On the cover of Hansel and Gretel, Paul O. Zelinsky’s name comes first and is in larger print. The author has translated the story from a transcription by Wilhelm Grimm but it is the illustrations that star in this book. Zelinsky is well knowing for his amazing oil paintings. He again produces full page color illustrations that are fit for framing as works of art. The characters seem alive and the settings are vivid enough to enter. The muted color, shading, and perspective suits the story line perfectly.
Rika Lesser tells the story in the traditional style. She holds nothing back. The parents abandon Hansel and Gretel twice in the forest. The witch is a cruel, frightening cannibal. Interestingly, she looks like an ordinary woman – no black robes or pointed hat. The words and illustrations show us that children are at the mercy of adults, even harmless looking ones, even ones who are supposed to love and protect them.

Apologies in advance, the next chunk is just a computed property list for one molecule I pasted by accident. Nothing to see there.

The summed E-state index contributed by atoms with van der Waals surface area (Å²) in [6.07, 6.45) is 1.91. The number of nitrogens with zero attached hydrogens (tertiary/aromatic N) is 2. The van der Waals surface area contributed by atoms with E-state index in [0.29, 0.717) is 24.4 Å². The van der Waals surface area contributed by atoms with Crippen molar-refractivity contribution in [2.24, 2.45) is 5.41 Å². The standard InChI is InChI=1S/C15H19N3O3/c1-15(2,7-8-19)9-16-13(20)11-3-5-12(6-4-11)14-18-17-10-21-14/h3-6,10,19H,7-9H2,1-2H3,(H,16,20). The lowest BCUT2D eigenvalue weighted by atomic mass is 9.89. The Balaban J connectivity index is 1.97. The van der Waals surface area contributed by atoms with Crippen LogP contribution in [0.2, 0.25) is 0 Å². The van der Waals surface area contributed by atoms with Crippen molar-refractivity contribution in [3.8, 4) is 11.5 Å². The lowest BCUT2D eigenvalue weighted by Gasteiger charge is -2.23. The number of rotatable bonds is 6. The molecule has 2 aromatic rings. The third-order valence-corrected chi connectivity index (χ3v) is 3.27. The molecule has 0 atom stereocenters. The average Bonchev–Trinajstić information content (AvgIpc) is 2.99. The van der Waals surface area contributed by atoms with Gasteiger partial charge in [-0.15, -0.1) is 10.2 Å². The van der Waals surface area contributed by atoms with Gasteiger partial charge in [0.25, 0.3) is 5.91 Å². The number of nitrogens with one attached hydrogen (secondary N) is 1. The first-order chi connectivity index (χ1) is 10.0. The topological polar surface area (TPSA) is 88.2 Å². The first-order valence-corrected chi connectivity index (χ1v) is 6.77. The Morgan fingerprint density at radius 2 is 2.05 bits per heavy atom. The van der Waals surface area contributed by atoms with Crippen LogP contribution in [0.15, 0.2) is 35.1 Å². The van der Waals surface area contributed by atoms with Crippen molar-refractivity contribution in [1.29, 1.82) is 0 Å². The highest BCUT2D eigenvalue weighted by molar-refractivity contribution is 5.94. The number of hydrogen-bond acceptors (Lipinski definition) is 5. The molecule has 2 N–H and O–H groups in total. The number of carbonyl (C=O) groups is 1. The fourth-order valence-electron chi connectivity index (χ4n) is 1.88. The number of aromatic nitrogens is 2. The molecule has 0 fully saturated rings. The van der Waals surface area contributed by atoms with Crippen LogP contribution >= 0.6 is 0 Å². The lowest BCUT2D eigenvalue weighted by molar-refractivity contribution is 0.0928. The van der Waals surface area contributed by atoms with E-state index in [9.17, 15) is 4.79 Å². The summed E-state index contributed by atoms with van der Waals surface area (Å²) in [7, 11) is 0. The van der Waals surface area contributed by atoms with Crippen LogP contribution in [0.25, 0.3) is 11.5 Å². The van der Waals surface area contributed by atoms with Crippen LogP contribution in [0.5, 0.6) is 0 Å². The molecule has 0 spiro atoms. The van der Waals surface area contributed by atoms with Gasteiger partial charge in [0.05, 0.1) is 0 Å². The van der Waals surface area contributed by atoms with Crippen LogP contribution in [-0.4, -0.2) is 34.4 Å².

The version I am most familiar with says that the mother, who convinces the father to abandon his children in the woods, is actually the stepmother. In this story, she is their biological mother. This makes the concept more frightening and disturbing. The matter of fact way she sentences her children to a harsh and lonely death is chilling.
Because of the disturbing nature of the story, I would not recommended for children under nine years of age. It would be suitable for older students studying traditional fairy tales.